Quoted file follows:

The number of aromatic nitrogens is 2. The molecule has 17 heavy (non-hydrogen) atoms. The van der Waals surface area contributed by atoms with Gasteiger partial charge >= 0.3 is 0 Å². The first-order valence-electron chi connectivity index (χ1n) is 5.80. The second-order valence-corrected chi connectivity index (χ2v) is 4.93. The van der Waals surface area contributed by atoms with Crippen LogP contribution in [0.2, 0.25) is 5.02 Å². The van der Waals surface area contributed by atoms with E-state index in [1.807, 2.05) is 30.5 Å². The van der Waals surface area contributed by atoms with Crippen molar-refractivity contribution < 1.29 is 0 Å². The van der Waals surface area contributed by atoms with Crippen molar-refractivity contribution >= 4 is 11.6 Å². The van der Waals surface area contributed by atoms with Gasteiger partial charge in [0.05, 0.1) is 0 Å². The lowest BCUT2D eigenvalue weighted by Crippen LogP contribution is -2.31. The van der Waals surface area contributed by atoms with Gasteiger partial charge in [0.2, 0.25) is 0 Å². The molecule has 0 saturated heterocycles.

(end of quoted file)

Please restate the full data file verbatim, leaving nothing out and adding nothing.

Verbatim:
The number of aromatic nitrogens is 2. The molecule has 17 heavy (non-hydrogen) atoms. The van der Waals surface area contributed by atoms with Gasteiger partial charge >= 0.3 is 0 Å². The first-order valence-electron chi connectivity index (χ1n) is 5.80. The second-order valence-corrected chi connectivity index (χ2v) is 4.93. The van der Waals surface area contributed by atoms with Crippen LogP contribution in [0.2, 0.25) is 5.02 Å². The van der Waals surface area contributed by atoms with E-state index in [1.807, 2.05) is 30.5 Å². The van der Waals surface area contributed by atoms with Crippen molar-refractivity contribution < 1.29 is 0 Å². The van der Waals surface area contributed by atoms with Crippen molar-refractivity contribution >= 4 is 11.6 Å². The van der Waals surface area contributed by atoms with Gasteiger partial charge in [0.05, 0.1) is 0 Å². The lowest BCUT2D eigenvalue weighted by Crippen LogP contribution is -2.31. The van der Waals surface area contributed by atoms with Gasteiger partial charge in [0.2, 0.25) is 0 Å². The molecule has 0 saturated heterocycles.